- This race was not about the glitz or glamour. Crowd support was scarce, which would leave a competitor to question: Who are you competing for? Who do you compete for when no one is watching? When other competitors are few and far between? You have to want this for yourself. This kind of race is not/cannot be about passing other competitors or about applause. It has to be about the Audience of One. Performing your best for you and God alone.
- The true heart of a competitor can be seen not when he crosses ahead of the pack, but when he brings in the back. The competitor who goes on even though the crowd has already left and the equipment has been packed up.
I was able to have a strong run. I was able to pass several people, which was great considering that I was the last person to start the run. But, the things I contemplated during the run told me it didn't matter. I was completing a mental race. It wasn't about everyone else.
When I finally finished I felt a tinge of emptiness. The food and beverages were packed up. There were no massage therapists waiting to ease my pain. There was no celebration or festival. I had to bend over, catch my breath, and keep it pressing. There was no space for a physical collapse. I was alone and 1hr away from home. Nonetheless, I was encouraged by my friends and family who had this to say:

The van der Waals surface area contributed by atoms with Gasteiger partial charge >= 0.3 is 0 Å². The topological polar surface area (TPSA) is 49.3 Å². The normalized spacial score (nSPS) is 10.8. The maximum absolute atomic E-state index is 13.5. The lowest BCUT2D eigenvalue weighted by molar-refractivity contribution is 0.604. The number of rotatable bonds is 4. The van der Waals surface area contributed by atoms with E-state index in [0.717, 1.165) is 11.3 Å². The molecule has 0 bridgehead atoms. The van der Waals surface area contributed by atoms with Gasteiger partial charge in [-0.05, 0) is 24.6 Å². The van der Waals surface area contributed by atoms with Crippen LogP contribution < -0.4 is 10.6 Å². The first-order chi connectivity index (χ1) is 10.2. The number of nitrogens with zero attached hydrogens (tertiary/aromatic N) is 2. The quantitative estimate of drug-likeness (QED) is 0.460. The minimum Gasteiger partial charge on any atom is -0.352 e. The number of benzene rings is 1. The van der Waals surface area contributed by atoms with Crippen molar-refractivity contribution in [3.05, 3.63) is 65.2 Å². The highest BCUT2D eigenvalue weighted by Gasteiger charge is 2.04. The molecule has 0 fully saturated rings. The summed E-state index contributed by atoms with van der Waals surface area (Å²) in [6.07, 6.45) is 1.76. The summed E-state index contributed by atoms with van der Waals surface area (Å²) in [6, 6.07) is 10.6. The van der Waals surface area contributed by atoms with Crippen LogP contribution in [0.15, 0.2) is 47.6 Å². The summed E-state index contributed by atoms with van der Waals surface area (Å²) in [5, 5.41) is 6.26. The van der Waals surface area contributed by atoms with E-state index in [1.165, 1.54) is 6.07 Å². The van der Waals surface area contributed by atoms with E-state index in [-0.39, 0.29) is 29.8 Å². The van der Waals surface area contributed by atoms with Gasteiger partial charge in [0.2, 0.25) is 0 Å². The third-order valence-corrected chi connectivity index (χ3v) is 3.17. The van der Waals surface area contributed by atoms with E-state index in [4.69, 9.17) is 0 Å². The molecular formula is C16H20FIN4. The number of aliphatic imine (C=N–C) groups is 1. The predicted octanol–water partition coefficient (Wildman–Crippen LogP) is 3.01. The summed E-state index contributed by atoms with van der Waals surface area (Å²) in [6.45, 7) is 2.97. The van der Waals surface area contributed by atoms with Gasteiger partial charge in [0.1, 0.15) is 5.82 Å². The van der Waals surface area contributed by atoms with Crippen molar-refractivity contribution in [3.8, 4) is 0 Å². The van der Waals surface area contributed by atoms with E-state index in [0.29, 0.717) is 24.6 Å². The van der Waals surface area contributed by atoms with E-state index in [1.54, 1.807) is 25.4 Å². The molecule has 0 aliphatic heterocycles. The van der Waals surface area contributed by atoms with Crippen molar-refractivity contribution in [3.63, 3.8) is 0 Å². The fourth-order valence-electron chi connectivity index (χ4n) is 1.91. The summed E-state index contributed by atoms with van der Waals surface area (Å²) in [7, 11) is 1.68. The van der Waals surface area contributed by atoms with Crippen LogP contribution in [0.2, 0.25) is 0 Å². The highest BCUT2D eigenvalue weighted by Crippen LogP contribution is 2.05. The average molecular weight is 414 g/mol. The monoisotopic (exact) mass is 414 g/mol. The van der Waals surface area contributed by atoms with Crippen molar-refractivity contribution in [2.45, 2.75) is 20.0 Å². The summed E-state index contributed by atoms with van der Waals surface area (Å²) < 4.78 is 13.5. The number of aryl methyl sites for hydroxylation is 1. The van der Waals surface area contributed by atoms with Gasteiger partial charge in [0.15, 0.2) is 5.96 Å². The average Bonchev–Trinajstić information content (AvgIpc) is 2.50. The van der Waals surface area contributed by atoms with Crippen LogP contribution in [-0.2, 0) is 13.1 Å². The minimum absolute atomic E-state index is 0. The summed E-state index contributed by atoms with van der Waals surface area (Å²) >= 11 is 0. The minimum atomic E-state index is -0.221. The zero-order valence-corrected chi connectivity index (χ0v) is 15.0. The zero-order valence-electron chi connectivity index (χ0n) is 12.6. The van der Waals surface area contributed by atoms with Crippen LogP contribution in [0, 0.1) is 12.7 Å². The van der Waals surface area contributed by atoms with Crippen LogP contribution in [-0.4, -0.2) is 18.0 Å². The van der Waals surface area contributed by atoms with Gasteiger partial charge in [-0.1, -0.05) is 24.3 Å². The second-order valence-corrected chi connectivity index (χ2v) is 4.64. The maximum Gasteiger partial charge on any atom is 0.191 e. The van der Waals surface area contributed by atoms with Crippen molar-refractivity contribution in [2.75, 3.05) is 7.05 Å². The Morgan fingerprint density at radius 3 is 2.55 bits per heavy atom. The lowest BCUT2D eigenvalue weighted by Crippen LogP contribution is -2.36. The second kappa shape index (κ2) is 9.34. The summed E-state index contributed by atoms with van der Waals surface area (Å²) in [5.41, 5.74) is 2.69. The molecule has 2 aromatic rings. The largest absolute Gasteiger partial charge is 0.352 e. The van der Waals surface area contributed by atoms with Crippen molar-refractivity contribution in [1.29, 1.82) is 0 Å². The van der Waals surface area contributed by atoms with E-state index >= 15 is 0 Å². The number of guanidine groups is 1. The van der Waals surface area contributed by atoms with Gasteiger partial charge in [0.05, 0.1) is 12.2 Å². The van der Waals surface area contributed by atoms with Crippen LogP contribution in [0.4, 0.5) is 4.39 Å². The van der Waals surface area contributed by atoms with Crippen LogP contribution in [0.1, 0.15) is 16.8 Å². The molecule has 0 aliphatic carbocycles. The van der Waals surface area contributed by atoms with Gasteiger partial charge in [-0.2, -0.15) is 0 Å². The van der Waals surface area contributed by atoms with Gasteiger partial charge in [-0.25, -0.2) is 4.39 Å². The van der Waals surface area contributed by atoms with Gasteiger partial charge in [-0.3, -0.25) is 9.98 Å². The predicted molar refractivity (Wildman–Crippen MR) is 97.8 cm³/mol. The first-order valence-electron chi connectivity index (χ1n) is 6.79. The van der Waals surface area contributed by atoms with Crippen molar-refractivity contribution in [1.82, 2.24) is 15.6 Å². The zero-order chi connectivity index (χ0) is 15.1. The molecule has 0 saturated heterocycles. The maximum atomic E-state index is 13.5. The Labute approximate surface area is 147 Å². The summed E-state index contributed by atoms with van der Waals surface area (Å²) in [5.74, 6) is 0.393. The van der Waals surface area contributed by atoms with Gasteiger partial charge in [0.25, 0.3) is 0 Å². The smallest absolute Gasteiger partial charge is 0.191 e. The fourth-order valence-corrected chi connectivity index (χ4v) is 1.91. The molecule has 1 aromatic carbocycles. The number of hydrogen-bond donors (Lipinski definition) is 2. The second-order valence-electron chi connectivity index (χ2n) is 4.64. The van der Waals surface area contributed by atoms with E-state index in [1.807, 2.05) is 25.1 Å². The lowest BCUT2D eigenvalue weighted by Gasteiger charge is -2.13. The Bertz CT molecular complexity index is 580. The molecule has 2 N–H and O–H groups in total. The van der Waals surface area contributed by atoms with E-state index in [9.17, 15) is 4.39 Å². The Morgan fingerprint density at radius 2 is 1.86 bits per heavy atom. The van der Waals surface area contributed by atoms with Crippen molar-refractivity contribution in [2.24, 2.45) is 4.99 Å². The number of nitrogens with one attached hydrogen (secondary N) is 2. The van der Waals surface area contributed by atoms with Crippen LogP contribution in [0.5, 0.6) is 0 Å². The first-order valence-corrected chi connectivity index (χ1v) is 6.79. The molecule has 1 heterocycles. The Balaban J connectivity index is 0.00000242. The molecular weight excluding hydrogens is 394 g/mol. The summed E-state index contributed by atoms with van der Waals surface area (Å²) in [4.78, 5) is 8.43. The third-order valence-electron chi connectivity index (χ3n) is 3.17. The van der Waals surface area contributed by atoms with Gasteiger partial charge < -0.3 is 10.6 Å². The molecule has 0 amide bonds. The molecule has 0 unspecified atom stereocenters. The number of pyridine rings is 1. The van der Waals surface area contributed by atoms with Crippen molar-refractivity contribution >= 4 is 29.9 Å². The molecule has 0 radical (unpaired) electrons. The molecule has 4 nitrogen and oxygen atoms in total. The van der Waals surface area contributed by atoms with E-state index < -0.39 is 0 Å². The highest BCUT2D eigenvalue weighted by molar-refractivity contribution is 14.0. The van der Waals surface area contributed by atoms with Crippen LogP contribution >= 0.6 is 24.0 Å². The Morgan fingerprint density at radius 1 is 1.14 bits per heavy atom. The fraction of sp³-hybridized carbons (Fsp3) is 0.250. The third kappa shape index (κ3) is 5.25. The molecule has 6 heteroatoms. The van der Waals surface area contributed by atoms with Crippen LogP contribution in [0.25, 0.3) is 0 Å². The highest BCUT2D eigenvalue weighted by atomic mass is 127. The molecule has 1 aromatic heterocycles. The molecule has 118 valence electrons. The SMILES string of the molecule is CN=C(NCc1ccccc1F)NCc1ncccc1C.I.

"but you made it through. your my hero of the day". .."But now you feel you could do anything and that's the biggest reward". I wondered whether I should just stick with running. I was decent at it. This triathlon but on a humbling experience I wasn't prepared for...but I FINISHED!
I am excited about what the rest of my roadraces/ workouts will look like after this event;)
swim1.2 miles:51 minutes
bike 56 miles: 4hrs
run 13.1 miles: 2hrs